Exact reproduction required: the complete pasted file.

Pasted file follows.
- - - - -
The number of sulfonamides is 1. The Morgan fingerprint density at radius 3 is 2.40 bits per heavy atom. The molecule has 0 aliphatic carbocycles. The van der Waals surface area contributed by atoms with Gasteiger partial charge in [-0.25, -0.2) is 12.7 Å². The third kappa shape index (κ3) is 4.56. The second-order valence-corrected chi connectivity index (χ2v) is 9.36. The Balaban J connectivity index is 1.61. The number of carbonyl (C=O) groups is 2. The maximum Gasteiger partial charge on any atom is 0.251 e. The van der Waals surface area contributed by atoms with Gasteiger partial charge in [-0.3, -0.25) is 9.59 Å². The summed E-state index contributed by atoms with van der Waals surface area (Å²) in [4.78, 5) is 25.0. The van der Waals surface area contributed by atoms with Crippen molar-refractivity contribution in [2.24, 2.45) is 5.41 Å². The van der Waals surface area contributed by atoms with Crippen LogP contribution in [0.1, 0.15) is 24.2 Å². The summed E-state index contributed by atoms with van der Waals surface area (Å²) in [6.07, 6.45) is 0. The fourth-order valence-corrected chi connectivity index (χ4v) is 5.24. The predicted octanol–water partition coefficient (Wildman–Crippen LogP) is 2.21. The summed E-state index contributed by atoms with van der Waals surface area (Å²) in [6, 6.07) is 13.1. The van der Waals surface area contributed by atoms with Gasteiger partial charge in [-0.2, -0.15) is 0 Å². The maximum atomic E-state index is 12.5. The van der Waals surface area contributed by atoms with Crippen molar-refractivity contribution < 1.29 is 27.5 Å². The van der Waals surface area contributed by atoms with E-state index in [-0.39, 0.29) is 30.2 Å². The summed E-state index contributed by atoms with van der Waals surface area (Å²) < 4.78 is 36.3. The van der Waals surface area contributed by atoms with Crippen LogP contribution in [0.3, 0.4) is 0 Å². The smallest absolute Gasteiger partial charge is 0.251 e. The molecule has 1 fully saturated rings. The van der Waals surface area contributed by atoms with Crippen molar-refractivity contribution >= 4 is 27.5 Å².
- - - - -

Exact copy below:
The number of sulfonamides is 1. The Morgan fingerprint density at radius 3 is 2.40 bits per heavy atom. The molecule has 0 aliphatic carbocycles. The van der Waals surface area contributed by atoms with Gasteiger partial charge in [-0.25, -0.2) is 12.7 Å². The third kappa shape index (κ3) is 4.56. The second-order valence-corrected chi connectivity index (χ2v) is 9.36. The Balaban J connectivity index is 1.61. The number of carbonyl (C=O) groups is 2. The maximum Gasteiger partial charge on any atom is 0.251 e. The van der Waals surface area contributed by atoms with Gasteiger partial charge in [-0.3, -0.25) is 9.59 Å². The summed E-state index contributed by atoms with van der Waals surface area (Å²) in [4.78, 5) is 25.0. The van der Waals surface area contributed by atoms with Crippen molar-refractivity contribution in [2.24, 2.45) is 5.41 Å². The van der Waals surface area contributed by atoms with Crippen LogP contribution in [0.1, 0.15) is 24.2 Å². The summed E-state index contributed by atoms with van der Waals surface area (Å²) in [6.07, 6.45) is 0. The fourth-order valence-corrected chi connectivity index (χ4v) is 5.24. The predicted octanol–water partition coefficient (Wildman–Crippen LogP) is 2.21. The summed E-state index contributed by atoms with van der Waals surface area (Å²) in [6, 6.07) is 13.1. The van der Waals surface area contributed by atoms with Gasteiger partial charge in [-0.2, -0.15) is 0 Å². The maximum atomic E-state index is 12.5. The van der Waals surface area contributed by atoms with Crippen molar-refractivity contribution < 1.29 is 27.5 Å². The van der Waals surface area contributed by atoms with E-state index in [-0.39, 0.29) is 30.2 Å². The summed E-state index contributed by atoms with van der Waals surface area (Å²) < 4.78 is 36.3. The van der Waals surface area contributed by atoms with Crippen LogP contribution in [0.3, 0.4) is 0 Å². The smallest absolute Gasteiger partial charge is 0.251 e. The molecule has 1 fully saturated rings. The van der Waals surface area contributed by atoms with Crippen molar-refractivity contribution >= 4 is 27.5 Å².